The Ohio Bicycle Federation program sets out a clear roadmap leading to certification.  There is no playing games with communities by telling them "try harder" (meaning spend more money) next year.  OBF provides a sample application that shows how various measures would affect the applicant's score.  The review committee will work with applicants to help them gain the points needed to pass.  The most important factor is the CFC program will benefit cyclists, not just consultants and planners.

Commute Orlando (Florida) advocates a similar cyclist-friendly atmosphere, based on "critical thinking and holistic problem-solving", The Components of a Cyclist-Friendly Community


Evaluation -- How to Make BFC Ethical

Below are measures to end the BFC ethical crisis.
  1. Immediately revise BFC materials to stop indiscriminately encouraging separate bicycle facilities.  In particular, stop encouraging unsafe facilities.
  2. Emphasize education.  Teaching people best practices should count much more than facilities.
  3. Do not endorse unsafe and misleading plans such as in the Chicago Bike Lane Design Guide
  4. Any "cyclist unfriendly" activities must disqualify an applicant, until rescinded, regardless of any other positive measures.  These include:
    1. Having unsafe bicycle facilities
    2. "Bike bans" or other discriminatory laws or laws that require unsafe operation (contrary to uniform traffic law)
    3. Prosecution of cyclists who were riding legally. (The city should apologize and refund fines and legal expenses)
  5. Misguided questions such as "Does your community have a complete streets policy?" or "How many miles of bike lanes do you have?" must be replaced by: "How are hazards caused by segregated facilities mitigated?"  The preferred answer to this question is "We have no segregated facilities, thus we have no such hazards to mitigate."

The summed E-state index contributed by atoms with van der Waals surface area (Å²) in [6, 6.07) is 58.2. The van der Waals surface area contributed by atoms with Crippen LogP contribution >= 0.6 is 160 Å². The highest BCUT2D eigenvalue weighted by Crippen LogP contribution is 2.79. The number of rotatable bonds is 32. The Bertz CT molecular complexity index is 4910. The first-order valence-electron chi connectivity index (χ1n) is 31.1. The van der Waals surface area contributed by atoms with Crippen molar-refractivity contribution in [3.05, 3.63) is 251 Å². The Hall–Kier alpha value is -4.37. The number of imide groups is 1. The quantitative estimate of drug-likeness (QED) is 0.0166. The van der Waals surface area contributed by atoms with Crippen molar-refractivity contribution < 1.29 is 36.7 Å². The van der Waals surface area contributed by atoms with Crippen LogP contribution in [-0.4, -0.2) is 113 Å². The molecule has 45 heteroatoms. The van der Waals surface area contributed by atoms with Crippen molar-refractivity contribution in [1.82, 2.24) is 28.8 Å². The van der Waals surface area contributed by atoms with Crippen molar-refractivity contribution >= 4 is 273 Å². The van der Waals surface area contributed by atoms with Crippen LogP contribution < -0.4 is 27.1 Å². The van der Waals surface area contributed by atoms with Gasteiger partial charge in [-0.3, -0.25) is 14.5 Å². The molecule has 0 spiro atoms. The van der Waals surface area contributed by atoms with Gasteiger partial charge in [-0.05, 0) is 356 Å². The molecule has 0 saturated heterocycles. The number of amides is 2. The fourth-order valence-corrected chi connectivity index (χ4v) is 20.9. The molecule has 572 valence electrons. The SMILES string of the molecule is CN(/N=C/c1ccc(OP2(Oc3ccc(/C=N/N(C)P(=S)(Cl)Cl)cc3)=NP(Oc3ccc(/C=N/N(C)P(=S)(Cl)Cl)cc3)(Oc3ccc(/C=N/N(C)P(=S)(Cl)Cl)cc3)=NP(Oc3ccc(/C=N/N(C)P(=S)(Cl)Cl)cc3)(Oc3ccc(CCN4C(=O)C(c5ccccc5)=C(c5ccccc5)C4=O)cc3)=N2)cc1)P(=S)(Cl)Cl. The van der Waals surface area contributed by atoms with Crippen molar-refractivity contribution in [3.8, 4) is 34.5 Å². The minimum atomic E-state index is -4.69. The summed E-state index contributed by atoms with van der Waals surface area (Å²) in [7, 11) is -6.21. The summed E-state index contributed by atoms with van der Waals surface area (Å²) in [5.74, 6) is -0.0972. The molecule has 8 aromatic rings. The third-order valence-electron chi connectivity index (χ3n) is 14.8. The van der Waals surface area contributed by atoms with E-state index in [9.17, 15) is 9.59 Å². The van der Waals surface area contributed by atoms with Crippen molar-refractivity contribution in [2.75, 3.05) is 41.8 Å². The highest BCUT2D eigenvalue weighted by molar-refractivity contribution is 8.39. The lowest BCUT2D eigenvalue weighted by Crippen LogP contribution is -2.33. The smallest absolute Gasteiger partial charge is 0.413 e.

6. Rather than just encouraging formation of "Bicycle Advisory Committees", insist that any such committees be comprised of knowledgeable people who understand bicycle driving, else they do harm rather than good.

For communities that already have the award (or with pending applications):

  1. Send a letter explaining the changes and apologizing for the bad guidance given in the past.
  2. If the renewal is due on a "short fuse", offer a short extension to allow a reasonable opportunity for changes.  Give extensions (not to total more than one year) upon evidence of progress and a sincere commitment to meet the new standards.
  3. Make sure communities act quickly to remove hazards caused by separate facilities and that they institute a vigourous education program to counter the negative education produced by bicycle segregation.

You can see guidance that LAB should be giving communities in
Guidelines for a 'Cyclist Friendly Community'.

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© Copyright 2003-2017 Fred Oswald and LAB Reform.  May be copied with attribution.
Some materials may have been reproduced under fair use guidelines or with permission of the original author.
The author is a Professional Engineer in Ohio and a certified bicycling safety instructor.
Minor revision Apr. 2017